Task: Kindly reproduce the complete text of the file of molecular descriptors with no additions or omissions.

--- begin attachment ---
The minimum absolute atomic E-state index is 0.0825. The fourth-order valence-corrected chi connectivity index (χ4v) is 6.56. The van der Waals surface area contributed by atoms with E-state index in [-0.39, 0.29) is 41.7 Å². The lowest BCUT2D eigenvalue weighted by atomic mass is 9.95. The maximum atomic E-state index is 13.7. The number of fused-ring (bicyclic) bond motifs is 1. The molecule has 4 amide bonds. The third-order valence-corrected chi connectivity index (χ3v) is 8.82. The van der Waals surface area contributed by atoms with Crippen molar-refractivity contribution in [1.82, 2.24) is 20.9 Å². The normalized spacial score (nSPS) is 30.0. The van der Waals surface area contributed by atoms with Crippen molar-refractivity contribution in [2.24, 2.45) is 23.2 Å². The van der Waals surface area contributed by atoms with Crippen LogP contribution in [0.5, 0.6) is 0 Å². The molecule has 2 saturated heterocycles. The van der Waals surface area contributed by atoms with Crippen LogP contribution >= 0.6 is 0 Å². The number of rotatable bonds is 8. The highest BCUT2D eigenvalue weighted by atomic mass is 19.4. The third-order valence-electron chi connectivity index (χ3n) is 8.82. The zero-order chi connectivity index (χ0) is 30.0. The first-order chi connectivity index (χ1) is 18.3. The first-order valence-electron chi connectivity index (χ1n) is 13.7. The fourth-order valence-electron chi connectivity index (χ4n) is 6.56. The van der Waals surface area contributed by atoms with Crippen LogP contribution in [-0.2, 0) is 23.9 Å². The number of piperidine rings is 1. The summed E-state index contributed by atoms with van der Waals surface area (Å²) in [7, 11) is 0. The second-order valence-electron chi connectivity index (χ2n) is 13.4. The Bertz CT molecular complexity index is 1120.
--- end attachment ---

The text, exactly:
The minimum absolute atomic E-state index is 0.0825. The fourth-order valence-corrected chi connectivity index (χ4v) is 6.56. The van der Waals surface area contributed by atoms with E-state index in [-0.39, 0.29) is 41.7 Å². The lowest BCUT2D eigenvalue weighted by atomic mass is 9.95. The maximum atomic E-state index is 13.7. The number of fused-ring (bicyclic) bond motifs is 1. The molecule has 4 amide bonds. The third-order valence-corrected chi connectivity index (χ3v) is 8.82. The van der Waals surface area contributed by atoms with Crippen molar-refractivity contribution in [1.82, 2.24) is 20.9 Å². The normalized spacial score (nSPS) is 30.0. The van der Waals surface area contributed by atoms with Crippen molar-refractivity contribution in [2.24, 2.45) is 23.2 Å². The van der Waals surface area contributed by atoms with Crippen LogP contribution in [0.5, 0.6) is 0 Å². The molecule has 2 saturated heterocycles. The van der Waals surface area contributed by atoms with Crippen LogP contribution >= 0.6 is 0 Å². The number of rotatable bonds is 8. The highest BCUT2D eigenvalue weighted by atomic mass is 19.4. The third-order valence-electron chi connectivity index (χ3n) is 8.82. The zero-order chi connectivity index (χ0) is 30.0. The first-order chi connectivity index (χ1) is 18.3. The first-order valence-electron chi connectivity index (χ1n) is 13.7. The fourth-order valence-electron chi connectivity index (χ4n) is 6.56. The van der Waals surface area contributed by atoms with Crippen LogP contribution in [-0.2, 0) is 23.9 Å². The number of piperidine rings is 1. The summed E-state index contributed by atoms with van der Waals surface area (Å²) in [7, 11) is 0. The second-order valence-electron chi connectivity index (χ2n) is 13.4. The Bertz CT molecular complexity index is 1120.